Coun­try Di­ary

Hope Cove, Devon

The Guardian - - WEATHER - Tom Al­lan Fol­low Coun­try di­ary @gdncoun­try­di­ary

An ex­pe­ri­enced thatcher told me early on in my ap­pren­tice­ship: “You’ll learn to hate the wind more than any­thing.” And af­ter five years of work­ing on Devon roofs I’m in­clined to agree with him: rain is our more ob­vi­ous en­emy, but rain doesn’t blow the wheat out of your hand or bowl you side­ways off your lad­der.

On re­ally windy days like this one, you can’t go on the roof. In spite of the warm spring sun­shine, a howl­ing south-westerly is whip­ping up white horses on the At­lantic and train­ing the coastal trees into even more di­ag­o­nal con­tor­tions.

I have come to in­ves­ti­gate a thatched cot­tage near the fish­ing vil­lage of Hope Cove, in South Devon: a dip in the roof sug­gests that a rafter may have col­lapsed. I need to go into the at­tic to check the roof tim­bers – an awk­ward, dusty job, but also a chance to get out of the wind.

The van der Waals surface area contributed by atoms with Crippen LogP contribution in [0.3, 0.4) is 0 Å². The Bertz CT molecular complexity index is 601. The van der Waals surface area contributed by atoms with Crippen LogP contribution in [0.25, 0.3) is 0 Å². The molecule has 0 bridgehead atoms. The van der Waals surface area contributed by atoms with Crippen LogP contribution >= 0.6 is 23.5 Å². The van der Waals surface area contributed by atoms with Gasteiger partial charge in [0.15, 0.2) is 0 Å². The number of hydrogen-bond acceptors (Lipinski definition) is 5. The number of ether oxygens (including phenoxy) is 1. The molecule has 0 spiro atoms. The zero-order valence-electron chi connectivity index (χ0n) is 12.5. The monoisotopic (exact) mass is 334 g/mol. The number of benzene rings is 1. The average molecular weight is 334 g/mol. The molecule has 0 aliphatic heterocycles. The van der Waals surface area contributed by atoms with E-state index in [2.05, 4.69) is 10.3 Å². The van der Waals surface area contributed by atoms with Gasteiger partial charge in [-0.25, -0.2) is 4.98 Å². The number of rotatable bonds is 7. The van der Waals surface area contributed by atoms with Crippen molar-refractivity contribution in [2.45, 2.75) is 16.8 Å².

Tra­di­tion­ally a layer of thatch – the basecoat – is left in place each time a roof is re-thatched. Seen from the in­side, it is usu­ally a mess of des­ic­cated wheat and cob­webs.

In very old build­ings this deep layer can be black­ened – a relic from a time be­fore chim­neys, when smoke would es­cape through a hole in the roof. The thatcher who warned me about the wind once found the re­mains of a cat buried deep in the thatch as a good luck charm.

Crawling along in­side the at­tic, I take care to avoid the sharp ends of the spars – hair­pin-shaped hazel fix­ings – which jab through the basecoat from all sides. The beam of my head­torch picks up the cause of the prob­lem: one of the rafters, an an­cient, round length of hazel, has snapped, and the thatch is pour­ing through the breach like a fos­silised wa­ter­fall.

I pick up a piece of the bro­ken rafter; the smooth bark is like iron. but the heart­wood crum­bles to dust be­tween my fin­gers.

I pause and lis­ten. In the bright world out­side the wind still rages, but in here, un­der a three-foot blan­ket of thatch, it is re­duced to a muf­fled whis­per.

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